Ponzi scheme sus­pect paid US$720K for prayers amid SEC probe

Winnipeg Free Press - - BUSINESS - MICHAEL KUNZELMAN

GREENBELT, Md. — An in­vest­ment ad­viser charged with or­ches­trat­ing a mul­ti­mil­lion-dol­lar Ponzi scheme spent nearly three-quar­ters of a mil­lion dol­lars on prayers by Hindu priests in In­dia to ward off a fed­eral in­ves­ti­ga­tion and save her fail­ing busi­ness, ac­cord­ing to tes­ti­mony at her trial this week.

Us­ing in­vestors’ money, Dawn Ben­nett paid a man in Wash­ing­ton state ap­prox­i­mately US$720,000 be­tween 2015 and 2017 to ar­range for the priests to per­form re­li­gious cer­e­monies meant to ease her trou­bles, a Jus­tice De­part­ment prose­cu­tor and the man Ben­nett paid said. For one of these “yagya” rit­u­als, Ben­nett spent US$7,250 for five priests to pray for her across 29 con­sec­u­tive days.

Six-fig­ure pay­ments for prayers didn’t spare Ben­nett from a 17-count in­dict­ment on fraud charges. Nei­ther did the “hoodoo” spells that in­ves­ti­ga­tors sus­pected her of cast­ing to stymie fed­eral in­ves­ti­ga­tors, a claim fu­elled by a pe­cu­liar dis­cov­ery dur­ing an FBI search of her home.

Ben­nett, 56, raised more than US$20 mil­lion from at least 46 in­vestors in her lux­ury sports­wear com­pany, of­ten prey­ing on el­derly clients who knew her from a ra­dio show she hosted in the Wash­ing­ton, D.C., area, au­thor­i­ties have said. They said she used in­vestors’ money for her per­sonal ben­e­fit, in­clud­ing jew­elry pur­chases, cos­metic med­i­cal pro­ce­dures and a US$500,000 an­nual lease for a lux­ury suite at the Dal­las Cow­boys’ home sta­dium.

Ben­nett told U.S. Dis­trict Judge Paula Xi­nis on Thurs­day that she doesn’t in­tend to tes­tify at her trial. One of her trial lawyers, Den­nis Boyle, said Ben­nett in­vested US$13 mil­lion of her own money into the fledg­ling ap­parel busi­ness, sell­ing as­sets and mort­gag­ing homes to gen­er­ate cash.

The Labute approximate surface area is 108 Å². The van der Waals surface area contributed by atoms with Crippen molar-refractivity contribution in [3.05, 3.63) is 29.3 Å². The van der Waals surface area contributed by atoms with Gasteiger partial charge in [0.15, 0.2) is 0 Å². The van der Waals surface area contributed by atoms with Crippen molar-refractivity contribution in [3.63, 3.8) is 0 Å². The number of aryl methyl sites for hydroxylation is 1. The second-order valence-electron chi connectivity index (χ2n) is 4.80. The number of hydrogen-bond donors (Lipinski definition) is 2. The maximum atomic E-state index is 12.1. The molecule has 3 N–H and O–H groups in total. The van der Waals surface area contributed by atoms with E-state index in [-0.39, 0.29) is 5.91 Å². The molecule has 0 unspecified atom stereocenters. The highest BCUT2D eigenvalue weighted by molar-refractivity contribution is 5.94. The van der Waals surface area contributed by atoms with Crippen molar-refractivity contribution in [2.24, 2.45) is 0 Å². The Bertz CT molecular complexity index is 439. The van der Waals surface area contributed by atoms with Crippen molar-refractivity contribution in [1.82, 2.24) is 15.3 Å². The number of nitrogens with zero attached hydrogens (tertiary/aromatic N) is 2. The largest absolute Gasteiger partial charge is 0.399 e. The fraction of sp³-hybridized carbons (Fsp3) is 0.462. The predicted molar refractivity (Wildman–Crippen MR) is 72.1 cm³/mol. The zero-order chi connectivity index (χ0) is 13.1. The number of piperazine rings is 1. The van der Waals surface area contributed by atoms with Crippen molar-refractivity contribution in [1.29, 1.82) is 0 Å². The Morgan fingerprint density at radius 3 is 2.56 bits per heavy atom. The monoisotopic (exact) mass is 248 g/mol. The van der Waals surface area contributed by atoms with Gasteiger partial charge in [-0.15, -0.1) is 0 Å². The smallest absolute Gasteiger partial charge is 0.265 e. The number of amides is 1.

“She clearly be­lieves that this is a le­git­i­mate com­pany,” he said. “It catered to only the most dis­cern­ing peo­ple.”

But her ap­parel busi­ness, DJBen­nett, never made a profit and had at least

US$15.6 mil­lion in li­a­bil­i­ties and only

US$550,000 in rev­enue by De­cem­ber

2016, ac­cord­ing to a com­plaint filed by the U.S. Se­cu­ri­ties and Ex­change Com­mis­sion.

The in­dict­ment says she also used money from some in­vestors to pay oth­ers, but many lost ev­ery­thing they paid Ben­nett.

The FBI’s in­ves­ti­ga­tion of Ben­nett be­gan in De­cem­ber 2015 af­ter the SEC for­mally ac­cused her of de­fraud­ing in­vestors by in­flat­ing the amount of as­sets she man­aged and ex­ag­ger­at­ing the re­turns on her cus­tomers’ in­vest­ments. The SEC cited state­ments that Ben­nett made on her paid weekly ra­dio show, Fi­nan­cial Myth Bust­ing With Dawn Ben­nett.

Ben­nett’s fi­nan­cial ad­vi­sory busi­ness was los­ing clients and in­cur­ring mil­lions of dol­lars in losses be­fore she turned to the fraud­u­lent sale of prom­is­sory notes to “tap a new in­come stream,” the SEC said in its com­plaint.

“As her fi­nan­cial con­di­tion rapidly de­te­ri­o­rated, Ben­nett be­gan ac­cu­mu­lat­ing a va­ri­ety of per­sonal fi­nan­cial obli­ga­tions, but none­the­less con­tin­ued to spend con­sid­er­able sums to fund her ex­trav­a­gant lifestyle,” the com­plaint said.

When FBI agents searched Ben­nett’s home in Chevy Chase, Md., last year, they found in­struc­tions for plac­ing peo­ple un­der a “Beef Tongue Shut Up Hoodoo Spell” and bi­o­graph­i­cal in­for­ma­tion for at least three gov­ern­ment lawyers work­ing on the SEC in­ves­ti­ga­tion of Ben­nett, ac­cord­ing to an agent’s af­fi­davit.

FBI agents also found the ini­tials of SEC lawyers writ­ten on the lids of Ma­son jars stored in Ben­nett’s freez­ers, sug­gest­ing she had cast spells in hopes of “para­nor­mally si­lenc­ing” the SEC lawyers, the agent wrote.

Ben­nett’s lawyers ar­gued that any such “hoodoo” prac­tices are ir­rel­e­vant and their men­tion by pros­e­cu­tors only serves to smear her. Boyle also ob­jected to tes­ti­mony about the “sub­stance” of the prayers she com­mis­sioned in In­dia.

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